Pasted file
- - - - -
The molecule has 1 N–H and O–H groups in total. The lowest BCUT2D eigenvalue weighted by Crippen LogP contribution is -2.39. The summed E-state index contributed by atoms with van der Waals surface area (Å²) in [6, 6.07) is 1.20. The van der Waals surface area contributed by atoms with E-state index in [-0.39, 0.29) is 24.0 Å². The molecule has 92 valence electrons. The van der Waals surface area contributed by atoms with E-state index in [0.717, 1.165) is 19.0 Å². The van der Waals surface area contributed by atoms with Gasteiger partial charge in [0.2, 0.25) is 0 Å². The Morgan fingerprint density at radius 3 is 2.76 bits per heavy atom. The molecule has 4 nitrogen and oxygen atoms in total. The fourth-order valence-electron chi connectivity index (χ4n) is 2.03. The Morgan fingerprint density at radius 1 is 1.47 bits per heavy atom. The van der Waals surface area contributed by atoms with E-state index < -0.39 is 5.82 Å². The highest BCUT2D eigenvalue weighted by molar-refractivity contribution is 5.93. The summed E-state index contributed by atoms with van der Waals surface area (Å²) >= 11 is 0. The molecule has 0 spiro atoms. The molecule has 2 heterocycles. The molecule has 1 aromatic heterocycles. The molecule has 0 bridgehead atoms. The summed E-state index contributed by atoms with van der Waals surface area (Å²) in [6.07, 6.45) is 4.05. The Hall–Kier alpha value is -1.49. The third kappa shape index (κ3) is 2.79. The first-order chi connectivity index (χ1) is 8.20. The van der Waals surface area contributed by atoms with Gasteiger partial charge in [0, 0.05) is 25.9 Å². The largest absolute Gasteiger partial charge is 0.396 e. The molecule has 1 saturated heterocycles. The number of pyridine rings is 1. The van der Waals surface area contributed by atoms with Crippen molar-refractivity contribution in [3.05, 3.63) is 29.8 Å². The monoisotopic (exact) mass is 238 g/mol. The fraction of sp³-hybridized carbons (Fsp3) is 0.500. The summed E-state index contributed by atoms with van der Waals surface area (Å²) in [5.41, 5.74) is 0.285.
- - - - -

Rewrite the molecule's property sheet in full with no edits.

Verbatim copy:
The molecule has 1 N–H and O–H groups in total. The lowest BCUT2D eigenvalue weighted by Crippen LogP contribution is -2.39. The summed E-state index contributed by atoms with van der Waals surface area (Å²) in [6, 6.07) is 1.20. The van der Waals surface area contributed by atoms with E-state index in [-0.39, 0.29) is 24.0 Å². The molecule has 92 valence electrons. The van der Waals surface area contributed by atoms with E-state index in [0.717, 1.165) is 19.0 Å². The van der Waals surface area contributed by atoms with Gasteiger partial charge in [0.2, 0.25) is 0 Å². The Morgan fingerprint density at radius 3 is 2.76 bits per heavy atom. The molecule has 4 nitrogen and oxygen atoms in total. The fourth-order valence-electron chi connectivity index (χ4n) is 2.03. The Morgan fingerprint density at radius 1 is 1.47 bits per heavy atom. The van der Waals surface area contributed by atoms with E-state index < -0.39 is 5.82 Å². The highest BCUT2D eigenvalue weighted by molar-refractivity contribution is 5.93. The summed E-state index contributed by atoms with van der Waals surface area (Å²) >= 11 is 0. The molecule has 0 spiro atoms. The molecule has 2 heterocycles. The molecule has 1 aromatic heterocycles. The molecule has 0 bridgehead atoms. The summed E-state index contributed by atoms with van der Waals surface area (Å²) in [6.07, 6.45) is 4.05. The Hall–Kier alpha value is -1.49. The third kappa shape index (κ3) is 2.79. The first-order chi connectivity index (χ1) is 8.20. The van der Waals surface area contributed by atoms with Gasteiger partial charge in [0, 0.05) is 25.9 Å². The largest absolute Gasteiger partial charge is 0.396 e. The molecule has 1 saturated heterocycles. The number of pyridine rings is 1. The van der Waals surface area contributed by atoms with Crippen molar-refractivity contribution in [3.05, 3.63) is 29.8 Å². The monoisotopic (exact) mass is 238 g/mol. The fraction of sp³-hybridized carbons (Fsp3) is 0.500. The summed E-state index contributed by atoms with van der Waals surface area (Å²) in [5.41, 5.74) is 0.285.